Kid's Lit is Big

Rhode Island Festival of Children’s Books and Authors draws all-star line-up from near and far


One of the most highly respected children’s literature events in the country is happening right here in our neighborhood this month. The Rhode Island Festival of Children’s Books and Authors, now in its fifteenth consecutive year, will be held at Lincoln School on Saturday, October 13.

Organizer and Lower School Librarian Meagan Lenihan is especially excited about this year’s lineup, which features perennial favorite Chris Van Allsburg along with 12 other acclaimed authors and illustrators, including Kevin Henkes, Rosemary Wells, David Wiesner, and Jerry Pinkney.

According to Lenihan, who has been running the event at Lincoln School since 2004, “It’s amazing that so many people come to this Children’s Book Festival, not only from Rhode Island but also from Connecticut, Massachusetts, Vermont, even as far away as Colorado and Texas. It’s a real community builder, and it’s wonderful to see children coming to meet their favorite authors and illustrators.”

Each author/illustrator gives a 30-minute presentation about their works and their philosophy, and all attendees have the opportunity to talk with them and have books signed. Books are available for purchase at the event; each attendee may also bring up to three books from home to be autographed.

In addition, there are many other activities, such as bookmaking and craft projects. Short fiction writing workshops, hosted by School One (a small, private high school on the East Side), and Goat Hill (a collaborative effort by writers Ann Hood, Hester Kaplan, and Taylor Polites), will be offered as a part of Write Rhode Island, a short fiction competition for students in grades 7 - 12.

Six Rhode Island food trucks offering a variety of savory dishes and treats will be parked on campus to serve lunch to hungry festival-goers. There will also be a storytelling tent with local storytellers, as well as face-painting and other activities outdoors on the lawn.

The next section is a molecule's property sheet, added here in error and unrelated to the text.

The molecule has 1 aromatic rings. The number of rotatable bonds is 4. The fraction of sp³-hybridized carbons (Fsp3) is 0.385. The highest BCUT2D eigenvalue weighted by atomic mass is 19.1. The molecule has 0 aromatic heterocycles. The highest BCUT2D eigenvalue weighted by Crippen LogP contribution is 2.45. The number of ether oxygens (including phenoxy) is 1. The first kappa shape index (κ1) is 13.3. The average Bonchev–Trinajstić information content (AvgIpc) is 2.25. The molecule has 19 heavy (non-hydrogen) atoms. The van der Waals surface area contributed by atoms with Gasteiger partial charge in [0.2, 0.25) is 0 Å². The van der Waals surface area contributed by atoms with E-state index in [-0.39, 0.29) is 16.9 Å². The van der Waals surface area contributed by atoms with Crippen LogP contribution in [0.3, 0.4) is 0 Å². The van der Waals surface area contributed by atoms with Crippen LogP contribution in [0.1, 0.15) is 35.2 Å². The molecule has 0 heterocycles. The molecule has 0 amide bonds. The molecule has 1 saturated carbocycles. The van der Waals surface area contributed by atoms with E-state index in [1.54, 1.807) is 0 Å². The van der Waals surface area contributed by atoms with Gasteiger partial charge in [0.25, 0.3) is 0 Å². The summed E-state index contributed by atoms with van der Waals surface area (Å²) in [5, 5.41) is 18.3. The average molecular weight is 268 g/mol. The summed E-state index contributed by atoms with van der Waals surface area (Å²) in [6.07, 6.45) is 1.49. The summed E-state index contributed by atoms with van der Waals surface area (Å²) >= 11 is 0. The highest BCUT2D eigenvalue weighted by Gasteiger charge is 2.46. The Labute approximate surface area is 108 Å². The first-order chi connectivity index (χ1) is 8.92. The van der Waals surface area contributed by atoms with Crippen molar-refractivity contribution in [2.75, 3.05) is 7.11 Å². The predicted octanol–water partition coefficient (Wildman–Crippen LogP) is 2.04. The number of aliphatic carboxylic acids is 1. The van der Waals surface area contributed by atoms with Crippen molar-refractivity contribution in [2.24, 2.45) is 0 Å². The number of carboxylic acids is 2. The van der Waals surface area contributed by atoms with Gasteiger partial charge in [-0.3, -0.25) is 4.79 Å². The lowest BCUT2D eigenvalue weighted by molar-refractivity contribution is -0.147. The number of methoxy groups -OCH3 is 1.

This year, the festival will kick off on Friday evening, October 12, with a special collaboration between local singer, storyteller, and author Bill Harley and the Gamm Theatre. Last year, the Gamm brought his character Charlie Bumpers, the fourth-grade star of a series of books by Harley, to life. This year, the Gamm is adapting Harley’s second book in the series, Charlie Bumpers vs. The Really Nice Gnome, to the stage. This performance is open to the public, although seating is limited. If you can’t come Friday evening, the Gamm will have a booth on Saturday offering more information on future performances.

Harley has participated in the festival several times, and he remarks, “I’m always struck by the incredible intelligence and varied perspectives shared by the presenters; sometimes, people minimize the act of writing for children, and this festival really highlights the depth of thought and professionalism of these authors and illustrators.” Harley believes that the festival has a culture that people recognize; as the event has evolved at Lincoln, word has spread that families can come and spend the day and have a great time.

The festival was originally sponsored by Women and Infants Hospital and the Rhode Island Office of Library and Information Services (OLIS). Lisa Van Allsburg, wife of beloved author and illustrator Chris Van Allsburg (Jumanji, The Polar Express), who lived here on the East Side, spearheaded the effort. Growing up in Detroit, she attended book fairs each year with her family, and despite her dyslexia, she loved to read and borrow books from the library each week. Through her work as a volunteer at Women and Infants, she decided that the Ocean State needed its own book fair to help families share the gift of literacy with their children. “I wanted to duplicate the feeling I had - it was about a connection to reading, but also the importance of reading with parents.”

Van Allsburg reached out to Melody Allen, who was then the Director of Children’s Services for OLIS. Allen not only enlisted the help of 150 librarians to volunteer to staff the event, but she also provided necessary oversight and direction. To this day, Allen attends the festival; although she is quiet, and many don’t know who she is, Van Allsburg calls her “The Book Diva” and credits her with the festival’s successful establishment.